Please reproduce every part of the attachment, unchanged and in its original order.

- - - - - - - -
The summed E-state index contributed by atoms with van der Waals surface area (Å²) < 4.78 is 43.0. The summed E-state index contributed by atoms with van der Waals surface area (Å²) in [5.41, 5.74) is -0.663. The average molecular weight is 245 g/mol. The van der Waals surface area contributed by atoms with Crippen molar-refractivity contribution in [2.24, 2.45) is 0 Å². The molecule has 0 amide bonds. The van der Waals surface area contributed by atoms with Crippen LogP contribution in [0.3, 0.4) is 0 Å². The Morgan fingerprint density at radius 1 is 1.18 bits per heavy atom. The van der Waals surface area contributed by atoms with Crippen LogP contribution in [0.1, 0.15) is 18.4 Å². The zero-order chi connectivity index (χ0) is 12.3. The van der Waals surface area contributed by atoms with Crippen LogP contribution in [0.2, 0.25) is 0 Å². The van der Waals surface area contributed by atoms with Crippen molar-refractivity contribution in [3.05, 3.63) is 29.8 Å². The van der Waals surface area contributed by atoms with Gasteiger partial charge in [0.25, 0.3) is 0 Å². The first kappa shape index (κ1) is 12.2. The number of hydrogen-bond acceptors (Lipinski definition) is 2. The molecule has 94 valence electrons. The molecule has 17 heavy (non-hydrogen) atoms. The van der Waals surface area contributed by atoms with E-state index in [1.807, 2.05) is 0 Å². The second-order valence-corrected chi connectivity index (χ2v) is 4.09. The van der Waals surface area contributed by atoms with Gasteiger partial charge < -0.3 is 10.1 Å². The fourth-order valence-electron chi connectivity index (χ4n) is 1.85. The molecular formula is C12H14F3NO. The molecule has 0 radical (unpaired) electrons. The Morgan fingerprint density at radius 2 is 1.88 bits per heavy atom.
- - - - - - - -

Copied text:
The summed E-state index contributed by atoms with van der Waals surface area (Å²) < 4.78 is 43.0. The summed E-state index contributed by atoms with van der Waals surface area (Å²) in [5.41, 5.74) is -0.663. The average molecular weight is 245 g/mol. The van der Waals surface area contributed by atoms with Crippen molar-refractivity contribution in [2.24, 2.45) is 0 Å². The molecule has 0 amide bonds. The van der Waals surface area contributed by atoms with Crippen LogP contribution in [0.3, 0.4) is 0 Å². The Morgan fingerprint density at radius 1 is 1.18 bits per heavy atom. The van der Waals surface area contributed by atoms with Crippen LogP contribution in [0.1, 0.15) is 18.4 Å². The zero-order chi connectivity index (χ0) is 12.3. The van der Waals surface area contributed by atoms with Crippen LogP contribution in [0.2, 0.25) is 0 Å². The van der Waals surface area contributed by atoms with Crippen molar-refractivity contribution in [3.05, 3.63) is 29.8 Å². The van der Waals surface area contributed by atoms with Gasteiger partial charge in [0.25, 0.3) is 0 Å². The first kappa shape index (κ1) is 12.2. The number of hydrogen-bond acceptors (Lipinski definition) is 2. The molecule has 94 valence electrons. The molecule has 17 heavy (non-hydrogen) atoms. The van der Waals surface area contributed by atoms with E-state index in [1.807, 2.05) is 0 Å². The second-order valence-corrected chi connectivity index (χ2v) is 4.09. The van der Waals surface area contributed by atoms with Gasteiger partial charge < -0.3 is 10.1 Å². The fourth-order valence-electron chi connectivity index (χ4n) is 1.85. The molecular formula is C12H14F3NO. The molecule has 0 radical (unpaired) electrons. The Morgan fingerprint density at radius 2 is 1.88 bits per heavy atom.